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Gadgets 47

Published on November 1st, 2005 | by Greg

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Sleeptracker: Less Sleep, Less Sleepy

Quite a claim: a watch that will allow you to both sleep less, and let you feel less sleepy. But the Sleeptracker has some technology to back up it’s claims, and enough positive reviews to make us curious. So we strapped on a Sleeptracker, only slightly larger and bulkier than a normal wrist watch, for a few nights to test out whether their claims had merit.

First, we give them a B+ for design- the screen is nice and large, the backlight works well, and the buttons are both big enough to be useful without being easy to accidentally hit. The watch itself is easy enough to program- you enter the current time and date, the time you want to wake up, then the earliest point you’d be willing to wake up if the watch detects you are ready. Finally, you enter the time you’re going to sleep, so it knows when to start tracking.

So, what does it track? Well, supposedly the watch is examining your sleep patterns- primarily your sleep stages (REM, for example, is stage 5) but also how much you move (using an accelerometer). The tracking allows the watch to detect when you are nearing an awake stage, allowing it to set off the alarm earlier than absolutely necessary. In theory, this means that you will wake up feeling more rested, as you aren’t woken abruptly in the middle of a deeper stage of sleep.

In practice, we found that it kind of works. The watch did indeed seem to detect when we were nearing wakefulness, and set off the alarm (three days out of five). The downside to this is that we were nearing wakefulness anyway, naturally, as the sun rose. Perhaps those with quirky circadian rhythms, who are jet-lagged, or who dwell in darkness might find this function to be more useful. For us, it simply cost us a few minutes of sleep once, woke us up right on time once, and once probably helped us from feeling groggy in the morning.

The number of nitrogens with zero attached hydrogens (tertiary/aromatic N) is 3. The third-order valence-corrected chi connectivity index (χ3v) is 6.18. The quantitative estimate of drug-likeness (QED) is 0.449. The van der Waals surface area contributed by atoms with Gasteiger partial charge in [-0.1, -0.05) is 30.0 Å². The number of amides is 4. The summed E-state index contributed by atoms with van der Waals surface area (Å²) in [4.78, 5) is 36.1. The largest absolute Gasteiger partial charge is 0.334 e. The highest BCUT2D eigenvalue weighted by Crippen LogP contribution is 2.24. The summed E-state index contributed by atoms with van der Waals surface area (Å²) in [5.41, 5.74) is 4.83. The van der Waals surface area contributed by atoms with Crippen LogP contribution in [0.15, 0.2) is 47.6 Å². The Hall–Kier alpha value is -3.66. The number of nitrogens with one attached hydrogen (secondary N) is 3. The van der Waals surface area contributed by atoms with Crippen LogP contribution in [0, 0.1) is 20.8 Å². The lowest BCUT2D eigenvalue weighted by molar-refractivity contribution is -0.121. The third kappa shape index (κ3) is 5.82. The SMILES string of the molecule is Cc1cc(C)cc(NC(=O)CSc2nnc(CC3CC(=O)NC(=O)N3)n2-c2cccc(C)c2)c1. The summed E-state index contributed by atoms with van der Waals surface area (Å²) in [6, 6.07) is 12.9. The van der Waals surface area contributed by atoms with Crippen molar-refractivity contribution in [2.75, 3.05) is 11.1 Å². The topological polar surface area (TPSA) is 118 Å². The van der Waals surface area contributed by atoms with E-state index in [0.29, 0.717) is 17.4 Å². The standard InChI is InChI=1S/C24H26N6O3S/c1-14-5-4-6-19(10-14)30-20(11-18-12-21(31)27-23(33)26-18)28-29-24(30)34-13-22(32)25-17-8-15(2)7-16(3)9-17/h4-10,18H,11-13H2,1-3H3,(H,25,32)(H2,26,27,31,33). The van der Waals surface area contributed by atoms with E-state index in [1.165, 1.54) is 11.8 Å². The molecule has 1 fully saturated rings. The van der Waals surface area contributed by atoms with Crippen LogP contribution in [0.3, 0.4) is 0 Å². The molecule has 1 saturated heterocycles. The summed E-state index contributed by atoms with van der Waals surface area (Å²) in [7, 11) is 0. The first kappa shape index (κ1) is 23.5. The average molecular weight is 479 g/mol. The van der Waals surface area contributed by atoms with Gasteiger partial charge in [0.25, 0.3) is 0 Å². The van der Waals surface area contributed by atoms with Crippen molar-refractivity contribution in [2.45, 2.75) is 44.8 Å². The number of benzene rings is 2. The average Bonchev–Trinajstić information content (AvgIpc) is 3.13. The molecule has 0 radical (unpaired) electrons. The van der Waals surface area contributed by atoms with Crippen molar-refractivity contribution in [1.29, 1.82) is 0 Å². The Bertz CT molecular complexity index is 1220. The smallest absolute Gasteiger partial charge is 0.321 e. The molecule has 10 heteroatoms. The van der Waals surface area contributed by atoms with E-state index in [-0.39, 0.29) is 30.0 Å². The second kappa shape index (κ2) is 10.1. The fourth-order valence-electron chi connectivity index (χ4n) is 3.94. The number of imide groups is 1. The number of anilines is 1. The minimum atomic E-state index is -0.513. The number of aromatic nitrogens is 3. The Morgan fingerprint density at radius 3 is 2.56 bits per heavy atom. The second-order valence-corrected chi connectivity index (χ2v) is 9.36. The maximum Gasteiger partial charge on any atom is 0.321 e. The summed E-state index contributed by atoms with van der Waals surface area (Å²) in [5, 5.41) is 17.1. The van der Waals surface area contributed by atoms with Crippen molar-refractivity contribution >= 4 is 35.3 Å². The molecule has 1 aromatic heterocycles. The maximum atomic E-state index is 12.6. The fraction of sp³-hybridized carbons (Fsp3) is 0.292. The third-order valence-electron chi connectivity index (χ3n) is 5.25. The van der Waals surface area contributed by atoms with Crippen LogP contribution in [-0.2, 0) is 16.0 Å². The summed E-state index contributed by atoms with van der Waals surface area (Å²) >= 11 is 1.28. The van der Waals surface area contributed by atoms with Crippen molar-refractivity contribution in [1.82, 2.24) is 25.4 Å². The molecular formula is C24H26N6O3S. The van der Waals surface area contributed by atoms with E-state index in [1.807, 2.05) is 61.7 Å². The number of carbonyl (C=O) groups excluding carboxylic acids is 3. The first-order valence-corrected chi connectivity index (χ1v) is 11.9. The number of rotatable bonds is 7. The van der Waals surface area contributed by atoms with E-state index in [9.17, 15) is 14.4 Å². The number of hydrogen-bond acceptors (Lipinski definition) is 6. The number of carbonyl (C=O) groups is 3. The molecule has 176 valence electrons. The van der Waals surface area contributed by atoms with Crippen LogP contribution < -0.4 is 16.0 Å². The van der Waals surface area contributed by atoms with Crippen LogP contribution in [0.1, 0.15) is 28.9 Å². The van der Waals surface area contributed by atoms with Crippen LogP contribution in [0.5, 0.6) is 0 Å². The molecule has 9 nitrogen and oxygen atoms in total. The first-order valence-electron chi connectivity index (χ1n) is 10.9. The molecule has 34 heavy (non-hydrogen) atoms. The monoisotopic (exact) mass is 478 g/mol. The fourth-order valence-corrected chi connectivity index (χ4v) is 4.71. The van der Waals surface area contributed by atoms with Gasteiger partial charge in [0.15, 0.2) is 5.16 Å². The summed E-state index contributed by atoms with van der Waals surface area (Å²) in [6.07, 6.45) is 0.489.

All of this would be fine, but for two downsides of the Sleeptracker. First, the price is steep: $149! Second, the book describes how you can read the data that is stored in the watch, to figure out how you slept, whether you were disturbed, and to figure out when you were in various sleep patterns. Which would be quite useful, except for the near impossibility of translating the data- there is no way to transfer the information to a computer or PDA or show a graph or chart, leaving you to decipher screen after screen of times and data points.

Bottom line: if you often wake up feeling bad in the mornings, the Sleeptracker is definitely worth a try. For everyone else, the cost and lack of data transfer capabilities make it an interesting, but not-yet-developed technology.


About the Author

Greg dreamed up the idea for the Truly Network while living in Hawaii, which began with a single site called TrulyObscure. In 2010, when advertisers and readers were requesting coverage beyond the scope of that site, TrulyNet was launched, reaching a broader audience over a variety of niche sites. Formerly the head technology correspondent for the Des Moines Register at age 16, he has since lived and worked in five states and two countries, helping a list of organizations and companies that includes the United States Census Bureau, TripAdvisor, Events Photo Group, Berlitz, and Computer Geeks. He also served as the Content Strategy Manager for HearPlanet, a multi-platform app that has reached over a million users and has been featured in the New York Times, Hemispheres Magazine, National Geographic Adventure, Fox Business News, PC Magazine, and even Apple’s own iPhone ads. Greg has written as a restaurant critic and feature journalist for a number of national and international publications, including City Weekend Magazine, Red Egg Magazine, the Newton Daily News, Capital Change Magazine, and an arm of China Daily, Beijing Weekend. In addition, he has served as a consulting editor for the Foreign Language Press of Beijing, as well as a writer and editor for the George Washington University Hatchet, the school newspaper of his alma mater. Originally from Iowa, Greg is currently living in the West Village of Manhattan.



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